Lebanon Post 180 hosts American Legion National Commander

By Melanie Savage - Staff Writer
Lebanon - posted Tue., Apr. 5, 2011
American Legion National Commander Jimmie Foster arrives at the Lebanon American Legion Post 180. Photos by Melanie Savage.
American Legion National Commander Jimmie Foster arrives at the Lebanon American Legion Post 180. Photos by Melanie Savage.

A visit from the national commander is a big honor for a local American Legion Post. This year, for the first time, it was Lebanon Post 180's turn. “This is the only post in the area they're visiting,” said Lebanon Adjutant T. Allan Palmer. “They're out touring rural Connecticut.” Jimmie Foster, the current National Commander, is in the midst of a 344-day tour of the United States. Foster, from Anchorage, Alaska, is retired from the Marine Corps and was elected National Commander in September of 2010.

“Anywhere we have troops, that's where we want to go,” said Foster. According to Everett G. Shepard III, Adjutant for the American Legion Department of Connecticut, the purpose of the tour is to “show the national commander what leagues are doing, and give him a sample of the leagues' different activities.” Stops in Connecticut have included Thompsonville, Oxford, The Coast Guard Academy, Jewett City, Three Rivers Community College and Litchfield county.

“All of the posts are different,” said Shepard, “and they are involved in different activities.”

While many posts are housed in buildings converted from schools and other buildings, the Lebanon post is somewhat unique, in that it was built as a dedicated American Legion Post. It was built in 1959, by Legion members and other volunteers from the community. Ed Bigenski, a World War II veteran and the post's current judge advocate, still remembers working on the building. “You had people who were experts at different trades, and you had people who just knew how to swing a hammer, like me,” said Bigenski.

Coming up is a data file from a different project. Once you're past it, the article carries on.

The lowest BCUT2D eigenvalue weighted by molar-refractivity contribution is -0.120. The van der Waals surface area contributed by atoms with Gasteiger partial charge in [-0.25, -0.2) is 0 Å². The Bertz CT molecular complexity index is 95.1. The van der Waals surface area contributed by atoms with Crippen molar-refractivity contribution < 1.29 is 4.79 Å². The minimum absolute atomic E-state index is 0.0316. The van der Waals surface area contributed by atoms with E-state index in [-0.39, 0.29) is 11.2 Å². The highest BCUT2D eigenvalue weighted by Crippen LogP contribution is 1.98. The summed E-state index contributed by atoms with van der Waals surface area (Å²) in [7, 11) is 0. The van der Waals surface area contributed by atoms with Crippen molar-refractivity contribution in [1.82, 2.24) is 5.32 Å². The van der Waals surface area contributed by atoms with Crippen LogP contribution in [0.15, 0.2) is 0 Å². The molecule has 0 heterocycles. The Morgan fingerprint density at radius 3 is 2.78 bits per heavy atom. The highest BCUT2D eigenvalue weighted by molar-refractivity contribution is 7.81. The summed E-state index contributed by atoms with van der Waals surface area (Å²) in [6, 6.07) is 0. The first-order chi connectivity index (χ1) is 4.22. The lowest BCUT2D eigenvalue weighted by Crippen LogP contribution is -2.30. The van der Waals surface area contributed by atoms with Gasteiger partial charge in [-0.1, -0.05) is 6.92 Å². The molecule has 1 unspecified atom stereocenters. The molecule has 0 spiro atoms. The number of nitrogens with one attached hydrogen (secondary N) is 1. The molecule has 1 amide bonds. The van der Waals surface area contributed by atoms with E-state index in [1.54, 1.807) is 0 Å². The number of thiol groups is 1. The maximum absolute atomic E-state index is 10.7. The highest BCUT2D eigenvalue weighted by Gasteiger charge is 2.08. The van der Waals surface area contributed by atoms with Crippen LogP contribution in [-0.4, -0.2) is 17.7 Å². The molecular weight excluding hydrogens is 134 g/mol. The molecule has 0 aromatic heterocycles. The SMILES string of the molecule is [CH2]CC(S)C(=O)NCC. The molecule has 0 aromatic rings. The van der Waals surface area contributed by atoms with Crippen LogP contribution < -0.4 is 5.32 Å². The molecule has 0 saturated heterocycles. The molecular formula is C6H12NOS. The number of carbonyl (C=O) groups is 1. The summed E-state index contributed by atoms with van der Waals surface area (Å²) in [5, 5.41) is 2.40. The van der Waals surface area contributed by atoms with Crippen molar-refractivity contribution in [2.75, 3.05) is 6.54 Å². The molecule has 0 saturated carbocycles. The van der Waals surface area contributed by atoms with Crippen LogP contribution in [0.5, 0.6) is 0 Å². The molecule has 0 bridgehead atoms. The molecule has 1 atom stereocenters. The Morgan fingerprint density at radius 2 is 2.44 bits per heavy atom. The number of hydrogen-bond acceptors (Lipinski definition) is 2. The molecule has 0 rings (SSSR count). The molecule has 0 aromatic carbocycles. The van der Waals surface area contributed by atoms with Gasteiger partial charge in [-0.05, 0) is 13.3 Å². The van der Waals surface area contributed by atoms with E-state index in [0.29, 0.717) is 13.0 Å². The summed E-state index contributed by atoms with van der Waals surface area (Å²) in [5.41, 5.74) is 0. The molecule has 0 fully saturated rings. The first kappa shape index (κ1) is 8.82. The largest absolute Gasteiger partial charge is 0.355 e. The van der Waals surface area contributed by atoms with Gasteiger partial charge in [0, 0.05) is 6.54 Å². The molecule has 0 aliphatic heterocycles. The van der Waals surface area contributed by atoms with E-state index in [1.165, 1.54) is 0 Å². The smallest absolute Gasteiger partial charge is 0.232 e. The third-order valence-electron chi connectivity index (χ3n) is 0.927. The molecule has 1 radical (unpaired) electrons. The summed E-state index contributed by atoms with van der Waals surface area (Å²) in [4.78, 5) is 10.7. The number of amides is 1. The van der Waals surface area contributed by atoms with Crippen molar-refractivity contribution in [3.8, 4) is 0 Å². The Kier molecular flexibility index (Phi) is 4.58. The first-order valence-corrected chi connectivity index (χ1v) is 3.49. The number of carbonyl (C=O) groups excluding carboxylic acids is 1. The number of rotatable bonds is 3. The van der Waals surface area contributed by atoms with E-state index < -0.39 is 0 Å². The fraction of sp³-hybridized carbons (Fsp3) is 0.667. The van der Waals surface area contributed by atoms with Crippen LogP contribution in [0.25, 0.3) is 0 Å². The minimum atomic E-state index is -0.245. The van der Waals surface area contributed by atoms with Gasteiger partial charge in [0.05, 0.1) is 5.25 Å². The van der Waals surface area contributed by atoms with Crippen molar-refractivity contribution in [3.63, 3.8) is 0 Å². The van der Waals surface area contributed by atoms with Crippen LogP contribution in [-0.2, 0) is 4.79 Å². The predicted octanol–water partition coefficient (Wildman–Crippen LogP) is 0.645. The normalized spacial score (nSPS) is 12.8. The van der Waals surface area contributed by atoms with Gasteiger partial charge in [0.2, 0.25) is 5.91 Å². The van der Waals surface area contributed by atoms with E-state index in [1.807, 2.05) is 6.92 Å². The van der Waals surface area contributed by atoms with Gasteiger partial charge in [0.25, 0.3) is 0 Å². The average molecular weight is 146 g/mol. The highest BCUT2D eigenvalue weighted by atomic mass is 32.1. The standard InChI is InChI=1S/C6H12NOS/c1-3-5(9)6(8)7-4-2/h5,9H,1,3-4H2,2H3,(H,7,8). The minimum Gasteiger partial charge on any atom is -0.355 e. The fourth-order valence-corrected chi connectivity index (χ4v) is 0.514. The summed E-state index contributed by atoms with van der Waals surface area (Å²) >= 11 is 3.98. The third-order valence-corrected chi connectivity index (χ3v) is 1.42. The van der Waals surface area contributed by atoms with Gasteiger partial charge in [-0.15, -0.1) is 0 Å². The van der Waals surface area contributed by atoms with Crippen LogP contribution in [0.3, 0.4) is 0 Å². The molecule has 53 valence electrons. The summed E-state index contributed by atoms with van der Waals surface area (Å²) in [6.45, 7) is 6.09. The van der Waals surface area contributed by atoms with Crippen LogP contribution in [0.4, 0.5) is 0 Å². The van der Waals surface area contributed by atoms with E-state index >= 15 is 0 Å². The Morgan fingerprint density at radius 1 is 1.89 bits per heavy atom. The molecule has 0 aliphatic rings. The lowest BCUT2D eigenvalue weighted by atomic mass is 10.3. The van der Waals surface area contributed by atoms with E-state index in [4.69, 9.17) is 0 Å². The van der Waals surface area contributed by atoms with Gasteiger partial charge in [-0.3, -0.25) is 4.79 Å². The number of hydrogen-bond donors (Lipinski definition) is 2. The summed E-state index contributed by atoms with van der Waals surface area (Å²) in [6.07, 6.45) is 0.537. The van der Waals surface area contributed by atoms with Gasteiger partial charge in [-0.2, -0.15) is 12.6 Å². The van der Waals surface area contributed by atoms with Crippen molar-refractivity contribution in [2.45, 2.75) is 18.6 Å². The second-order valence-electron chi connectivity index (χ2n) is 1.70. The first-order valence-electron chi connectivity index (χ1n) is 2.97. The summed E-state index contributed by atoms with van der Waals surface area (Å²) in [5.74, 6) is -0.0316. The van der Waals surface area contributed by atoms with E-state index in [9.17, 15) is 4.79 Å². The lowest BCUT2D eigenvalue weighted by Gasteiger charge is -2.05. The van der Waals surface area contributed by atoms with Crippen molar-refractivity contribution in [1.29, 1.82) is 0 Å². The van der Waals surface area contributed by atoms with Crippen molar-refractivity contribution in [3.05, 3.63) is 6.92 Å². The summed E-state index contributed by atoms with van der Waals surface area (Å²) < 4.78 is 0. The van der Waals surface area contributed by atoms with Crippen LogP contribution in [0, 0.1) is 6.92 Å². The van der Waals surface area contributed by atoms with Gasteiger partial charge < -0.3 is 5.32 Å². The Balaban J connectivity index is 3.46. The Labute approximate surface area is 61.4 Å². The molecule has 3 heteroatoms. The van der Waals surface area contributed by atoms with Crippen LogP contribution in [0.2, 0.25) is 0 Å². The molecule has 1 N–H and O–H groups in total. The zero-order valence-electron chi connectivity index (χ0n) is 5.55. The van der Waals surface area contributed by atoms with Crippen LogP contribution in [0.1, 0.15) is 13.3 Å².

Over the years, Lebanon Post 180 has seen its share of ups and downs. “We had about 24 members in 1986,” said Palmer. This year, Post 180 has 100 members. “We're very active,” said Palmer. “We support Boys' State (an American Legion youth organization), Girls' State, the Police Youth. We support Boy Scout Troop 180.”

The Post's main focus is making sure that the Memorial Day Parade is well-run, and supporting Veterans' Day activities. “We promote traditional Americanism,” said Palmer. A large, active membership has enabled the post to complete a number of extensive renovations over the past few years, including a new furnace, a new roof, a new ceiling in the meeting hall, new water pump, new windows, and new siding. They also recently resurfaced the building's parking lot. The result is a facility that post members were proud to show off during Foster's visit. The plan was to host a tour of the post building, show the national commander around to a few key locations in town, and then treat him to a celebratory dinner at the Fire Safety Complex. “This is a big honor for the post,” said current Post 180 Commander Kenyon Gardner.


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